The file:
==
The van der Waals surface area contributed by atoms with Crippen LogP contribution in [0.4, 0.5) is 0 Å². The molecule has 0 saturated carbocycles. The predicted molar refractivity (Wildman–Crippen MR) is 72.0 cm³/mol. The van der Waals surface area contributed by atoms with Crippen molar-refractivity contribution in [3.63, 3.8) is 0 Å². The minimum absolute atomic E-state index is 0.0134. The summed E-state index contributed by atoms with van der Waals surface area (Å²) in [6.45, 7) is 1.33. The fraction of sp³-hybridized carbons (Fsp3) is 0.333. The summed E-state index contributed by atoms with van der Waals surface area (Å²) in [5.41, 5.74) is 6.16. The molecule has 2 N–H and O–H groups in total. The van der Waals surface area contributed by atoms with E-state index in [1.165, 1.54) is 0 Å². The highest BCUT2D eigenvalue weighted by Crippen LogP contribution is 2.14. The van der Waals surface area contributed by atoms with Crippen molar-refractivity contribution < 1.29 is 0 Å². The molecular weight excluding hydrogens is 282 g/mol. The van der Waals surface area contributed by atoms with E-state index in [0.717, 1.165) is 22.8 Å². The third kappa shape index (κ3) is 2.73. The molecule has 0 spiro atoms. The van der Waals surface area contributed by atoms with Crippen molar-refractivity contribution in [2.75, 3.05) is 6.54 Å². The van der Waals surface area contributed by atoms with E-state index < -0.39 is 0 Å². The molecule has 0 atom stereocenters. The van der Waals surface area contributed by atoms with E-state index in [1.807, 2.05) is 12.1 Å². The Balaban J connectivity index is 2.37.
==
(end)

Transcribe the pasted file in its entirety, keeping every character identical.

The van der Waals surface area contributed by atoms with Crippen LogP contribution in [0.4, 0.5) is 0 Å². The molecule has 0 saturated carbocycles. The predicted molar refractivity (Wildman–Crippen MR) is 72.0 cm³/mol. The van der Waals surface area contributed by atoms with Crippen molar-refractivity contribution in [3.63, 3.8) is 0 Å². The minimum absolute atomic E-state index is 0.0134. The summed E-state index contributed by atoms with van der Waals surface area (Å²) in [6.45, 7) is 1.33. The fraction of sp³-hybridized carbons (Fsp3) is 0.333. The summed E-state index contributed by atoms with van der Waals surface area (Å²) in [5.41, 5.74) is 6.16. The molecule has 2 N–H and O–H groups in total. The van der Waals surface area contributed by atoms with E-state index in [1.165, 1.54) is 0 Å². The highest BCUT2D eigenvalue weighted by Crippen LogP contribution is 2.14. The van der Waals surface area contributed by atoms with Crippen molar-refractivity contribution < 1.29 is 0 Å². The molecular weight excluding hydrogens is 282 g/mol. The van der Waals surface area contributed by atoms with E-state index in [0.717, 1.165) is 22.8 Å². The third kappa shape index (κ3) is 2.73. The molecule has 0 spiro atoms. The van der Waals surface area contributed by atoms with Crippen molar-refractivity contribution in [2.75, 3.05) is 6.54 Å². The van der Waals surface area contributed by atoms with E-state index < -0.39 is 0 Å². The molecule has 0 atom stereocenters. The van der Waals surface area contributed by atoms with E-state index in [1.807, 2.05) is 12.1 Å². The Balaban J connectivity index is 2.37.